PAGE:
Due to the fact that scooters drive slowly and not only on the roadside but also on bicycle lanes and into courtyards, it is already possible to conclude from the analyzed data how far the impact of freeways on urban air extends. In addition, several interesting hypotheses emerged from the analysis.
Hypothesis #1: You can use a kick scooter to find urban canyons and take steps to improve air quality.
An urban canyon is a place where closely packed houses create an environment conducive to the accumulation and stagnation of impurities. An entire city can be clean, and the canyon at that moment will have poor air quality. Once in such a "stagnant" place, mini-stations on e-scooters can pick up quality variations that will be clearly visible in the data. This could be the call to action for authorities and citizens, such as more green space and green roofs.
Hypothesis #2 - Determine the clean side of the street
Once, during the analyzed week, the analysts observed the following picture: a scooter travels back and forth along the same road for 10 minutes, and the values it measures in terms of AQI vary greatly: when driving one way the mini-station showed AQI 3, and when the same e-scooter moved in the opposite direction - AQI became equal to 7.
CityAir plans to monitor such cases and collect statistics on them in order to confirm the pattern: dust aerosol particles accumulate on one of the road edges. It is easy to predict the wind direction in the seaside town, we can assume that in the evening the wind blows from the sea, and in the morning breeze comes down from the mountains and drives the dust aerosol particles in the direction of the sea. If the analysis of the accumulated data confirms this hypothesis, then based on this information it will be possible to make recommendations to mothers with baby carriages, athletes-runners, allergists, asthmatics, and everyone who cares about health: in the morning walk on the side of the road that leads from the shore, and in the evening – to walk on the side of the road which is closer to the shore.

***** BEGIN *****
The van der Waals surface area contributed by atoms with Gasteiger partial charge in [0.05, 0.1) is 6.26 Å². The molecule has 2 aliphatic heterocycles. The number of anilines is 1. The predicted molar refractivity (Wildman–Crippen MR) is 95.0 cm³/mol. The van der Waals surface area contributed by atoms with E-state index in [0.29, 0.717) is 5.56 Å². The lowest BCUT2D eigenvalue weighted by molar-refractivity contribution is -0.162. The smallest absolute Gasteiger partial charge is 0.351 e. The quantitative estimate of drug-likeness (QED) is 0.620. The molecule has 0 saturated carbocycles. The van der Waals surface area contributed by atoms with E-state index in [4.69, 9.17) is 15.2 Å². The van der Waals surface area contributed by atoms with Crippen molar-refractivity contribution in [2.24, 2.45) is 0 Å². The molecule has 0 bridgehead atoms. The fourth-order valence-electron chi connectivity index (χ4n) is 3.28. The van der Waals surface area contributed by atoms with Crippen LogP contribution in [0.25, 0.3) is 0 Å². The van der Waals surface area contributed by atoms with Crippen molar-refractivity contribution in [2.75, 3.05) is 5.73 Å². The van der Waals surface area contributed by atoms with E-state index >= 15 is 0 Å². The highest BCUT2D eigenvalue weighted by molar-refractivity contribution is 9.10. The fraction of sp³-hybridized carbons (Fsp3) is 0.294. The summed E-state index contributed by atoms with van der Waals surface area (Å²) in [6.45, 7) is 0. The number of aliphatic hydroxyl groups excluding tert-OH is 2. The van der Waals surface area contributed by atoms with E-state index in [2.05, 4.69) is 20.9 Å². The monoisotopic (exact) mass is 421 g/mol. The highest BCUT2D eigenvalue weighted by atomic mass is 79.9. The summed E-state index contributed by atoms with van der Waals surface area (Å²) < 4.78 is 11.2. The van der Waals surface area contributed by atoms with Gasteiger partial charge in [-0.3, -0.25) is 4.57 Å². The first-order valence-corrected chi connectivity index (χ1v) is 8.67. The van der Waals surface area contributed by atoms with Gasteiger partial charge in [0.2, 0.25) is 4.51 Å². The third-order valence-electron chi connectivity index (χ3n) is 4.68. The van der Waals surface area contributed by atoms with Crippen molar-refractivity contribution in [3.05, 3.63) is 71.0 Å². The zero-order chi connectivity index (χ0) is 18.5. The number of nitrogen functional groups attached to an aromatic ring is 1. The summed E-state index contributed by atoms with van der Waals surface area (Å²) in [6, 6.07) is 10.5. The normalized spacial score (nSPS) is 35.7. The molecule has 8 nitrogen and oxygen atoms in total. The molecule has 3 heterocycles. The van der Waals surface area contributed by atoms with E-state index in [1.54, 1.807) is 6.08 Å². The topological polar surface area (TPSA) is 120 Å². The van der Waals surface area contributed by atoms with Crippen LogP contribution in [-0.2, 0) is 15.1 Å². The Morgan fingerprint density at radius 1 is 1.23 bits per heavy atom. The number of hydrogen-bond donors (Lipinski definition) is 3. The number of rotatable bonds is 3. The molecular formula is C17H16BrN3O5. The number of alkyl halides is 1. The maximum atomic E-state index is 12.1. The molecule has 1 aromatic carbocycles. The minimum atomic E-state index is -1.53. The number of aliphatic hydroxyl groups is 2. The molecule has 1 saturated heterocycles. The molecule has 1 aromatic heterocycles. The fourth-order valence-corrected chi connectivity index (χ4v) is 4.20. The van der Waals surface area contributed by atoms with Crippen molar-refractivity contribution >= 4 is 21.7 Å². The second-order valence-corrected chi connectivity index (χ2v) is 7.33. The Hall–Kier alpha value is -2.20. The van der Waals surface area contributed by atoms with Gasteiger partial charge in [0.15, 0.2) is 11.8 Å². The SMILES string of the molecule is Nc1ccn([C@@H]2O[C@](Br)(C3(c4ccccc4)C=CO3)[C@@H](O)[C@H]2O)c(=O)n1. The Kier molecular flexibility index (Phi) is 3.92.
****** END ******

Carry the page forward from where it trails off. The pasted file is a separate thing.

This information will also be useful for the city administration: you can optimize street cleaning based on data about the pollution collected by mini-stations and thereby improve air quality and save on the work of sprinklers and sweepers.
Hypothesis #3: Create a dense network of virtual stationary stations
A big plus of e-scooters is that they can not only move but also stand upright. On the map, in addition to the trajectories of moving scooters, you can also see areas of their accumulation (cluster points), i.e. parking lots.
According to the hypothesis, a kick-scooter can behave as a virtual stationary station at a cluster point and even be calibrated relative to others. If it is possible to confirm the validity of the hypothesis, the data from mini-stations on scooters will be no less reliable than from stationary stations, because they will confirm the accuracy of measurements and insure each other against failures, and sensor anomalies, etc.
E-scooter parking lots could be set up in places where air quality needs to be measured and then moved to other locations after an action is taken and air quality improves.
Global experience with air quality monitoring using stations on mobile platforms
Several scientific and commercial projects are known in the world when stations and monitors were attached to a moving object: for example, researchers from the Massachusetts Institute of Technology installed sensors on garbage trucks, Swiss researchers used cabs and streetcars, and Google sought volunteers among pedestrians who wore sensors on themselves. The main conclusion that almost all the experimenters managed to draw is that a sensor on a mobile platform can provide detailed information about the quality of air in the city
However, these studies were short-lived and have not been continued. The longest and most fruitful is the project of the World Athletics Association, which since 2018 has been studying air with sensors on mobile platforms during marathons to find correlations between air quality and athletes' performance. They already have the first results: a large number of records set during the race in the Polish city of Gdynia are attributed to good air quality. The World Athletics project continues, and its results will be used to set air quality standards for major track and field events.